Hungarian Revolution of 1848-49
Date: From 1848-03-15 to 1849-10-04
The Hungarian Revolution of 1848-49 was one of the revolutions that convulsed Europe in 1848 and 1849. Autonomy for Hungary within the Austrian Empire had long been the goal of Louis Kossuth and other Hungarian political reformers, as had their desire to see Magyar domination of Hungary. News of revolution in France gave them the crisis they were hoping for to actuate their plans. On March 3, 1848, as news arrived of revolution in Paris, Kossuth delivered a speech in the Diet of Hungary calling for parliamentary government for Hungary and constitutional government for Austria. Kossuth's speech sparked revolution in Vienna and Budapest, and on March 13, the Viennese mob forced the resignation of Austrian Prime Minister Klemens von Metternich, and Emperor Ferdinand V acceded to demands of Magyar reformers and established an independent Hungarian government. The Diet promulgated a series of laws designed to transform Hungary into a parliamentary state, which Emperor Ferdinand signed in April. To all intents and purposes, Hungary had become an independent state, tied to the Austrian Empire only by dynastic tradition. Opposition from Croats, Slovaks, and other ethnic minorities to Magyar dominance, however, and the Austrian government's attempts to enlist Hungary in crushing revolution in other Hapsburg lands threatened the new state. The Diet agreed to supply troops to quell the revolt in Italy, on the condition that Austria disarm the Serbs and other ethnic minorities aligned against the Magyars. It also voted to raise money for defense of the state against Austria. In September, Austria declared war on Hungary, and the Diet created a Committee of National Defense with Kossuth as president. Now the virtual dictator of Hungary, Kossuth pushed Hungary toward complete political and economic independence from the Austrian Empire. In December 1848, Emperor Ferdinand abdicated in favor of his nephew Franz Joseph, but the Diet refused to recognize Franz Joseph as king of Hungary, and called the nation to arms against Austria. Franz Joseph revoked the April Laws and outlawed Kossuth and the Hungarian government. In the war of independence that followed, Austria enjoyed initial success, leading Franz Joseph in March 1849 to promulgate a constitution for the Austrian Empire, in which Hungary would become a subject province. On April 14, the Diet responded with the Hungarian Declaration of Independence, declaring the Austrian Hapsburgs had forfeited all rights to rule Hungary. The Diet appointed Kossuth president-regent of the Hungarian Republic. Defeat of imperial forces and Hungarian intransigence convinced Franz Joseph to accept military aid from Russia, and in May, a combined Austro-Russian force invaded Hungary, crushing Hungarian resistance. On August 11, Kossuth abdicated, and he and his supporters fled to the Ottoman Empire. The last remnant of the Hungarian Army surrendered to the Russians at Világos on August 13, and by the end of August, the Austrians and Russians had subdued Hungary. From October 1849 to July 1851, Austria ruled Hungary by martial law, which witnessed wholesale atrocities against the rebels and Magyars, including the execution of Hungarian generals and the confiscation of Magyar estates. In 1851, Austria replaced the military government with civilian authority, which refused to recognize a historically distinct Hungary and sought to incorporate Hungary into one unified state. This continued until the Dual Monarchy of 1867, which created the Austro-Hungarian Empire.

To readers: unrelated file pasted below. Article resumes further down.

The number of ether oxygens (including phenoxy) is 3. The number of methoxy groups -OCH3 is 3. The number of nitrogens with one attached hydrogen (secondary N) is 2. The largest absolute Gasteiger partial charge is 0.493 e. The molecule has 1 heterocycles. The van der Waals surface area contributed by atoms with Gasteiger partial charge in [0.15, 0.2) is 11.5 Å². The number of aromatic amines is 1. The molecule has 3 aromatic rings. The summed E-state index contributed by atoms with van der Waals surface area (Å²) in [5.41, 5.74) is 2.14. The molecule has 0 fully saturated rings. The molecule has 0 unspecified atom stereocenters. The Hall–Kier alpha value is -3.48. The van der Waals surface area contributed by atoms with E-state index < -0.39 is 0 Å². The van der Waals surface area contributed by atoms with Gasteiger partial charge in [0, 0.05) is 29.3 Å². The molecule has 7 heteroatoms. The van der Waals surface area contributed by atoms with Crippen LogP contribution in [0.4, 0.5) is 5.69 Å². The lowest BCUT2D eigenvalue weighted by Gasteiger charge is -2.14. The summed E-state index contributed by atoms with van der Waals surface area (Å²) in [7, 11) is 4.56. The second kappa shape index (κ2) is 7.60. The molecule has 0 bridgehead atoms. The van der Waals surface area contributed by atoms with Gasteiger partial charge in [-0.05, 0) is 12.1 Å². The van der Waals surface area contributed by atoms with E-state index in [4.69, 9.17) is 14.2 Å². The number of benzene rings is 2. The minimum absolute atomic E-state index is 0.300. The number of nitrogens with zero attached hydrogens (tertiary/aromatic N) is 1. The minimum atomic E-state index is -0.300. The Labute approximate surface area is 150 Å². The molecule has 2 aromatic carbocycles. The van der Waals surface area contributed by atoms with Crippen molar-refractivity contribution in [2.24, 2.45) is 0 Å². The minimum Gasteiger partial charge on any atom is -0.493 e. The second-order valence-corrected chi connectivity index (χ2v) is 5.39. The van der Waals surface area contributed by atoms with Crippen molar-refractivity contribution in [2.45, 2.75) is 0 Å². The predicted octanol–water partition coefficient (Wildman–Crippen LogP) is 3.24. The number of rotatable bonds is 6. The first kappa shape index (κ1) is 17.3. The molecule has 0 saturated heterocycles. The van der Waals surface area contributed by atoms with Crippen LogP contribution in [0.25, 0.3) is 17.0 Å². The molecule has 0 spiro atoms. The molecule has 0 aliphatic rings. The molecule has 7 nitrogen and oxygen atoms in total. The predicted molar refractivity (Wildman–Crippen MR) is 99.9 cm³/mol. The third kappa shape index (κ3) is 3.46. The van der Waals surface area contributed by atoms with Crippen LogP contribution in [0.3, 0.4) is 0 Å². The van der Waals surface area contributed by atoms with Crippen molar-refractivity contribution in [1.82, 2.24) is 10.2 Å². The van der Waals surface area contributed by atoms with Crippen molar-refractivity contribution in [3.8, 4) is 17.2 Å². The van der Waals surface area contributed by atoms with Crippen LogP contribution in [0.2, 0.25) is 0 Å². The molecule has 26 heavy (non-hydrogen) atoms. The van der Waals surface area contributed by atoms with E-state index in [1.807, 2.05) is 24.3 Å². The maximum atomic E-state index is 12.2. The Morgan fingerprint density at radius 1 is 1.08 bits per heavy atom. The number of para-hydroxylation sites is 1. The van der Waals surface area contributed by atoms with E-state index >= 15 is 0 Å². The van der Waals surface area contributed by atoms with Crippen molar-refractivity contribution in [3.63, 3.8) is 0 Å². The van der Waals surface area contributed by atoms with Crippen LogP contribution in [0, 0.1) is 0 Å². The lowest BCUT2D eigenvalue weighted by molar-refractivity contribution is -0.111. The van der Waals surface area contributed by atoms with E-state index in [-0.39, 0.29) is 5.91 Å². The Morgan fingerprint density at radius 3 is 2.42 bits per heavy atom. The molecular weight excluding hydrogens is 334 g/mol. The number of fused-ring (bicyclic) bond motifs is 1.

James Wycliffe Headlam, "Kossuth, Lajos [Louis]," The Encyclopædia Britannica, 11th ed. (Cambridge: Cambridge University Press, 1911), 15:916-18; Walter Alison Phillips, "Hungary: II. History," The Encyclopædia Britannica, 13:916-18.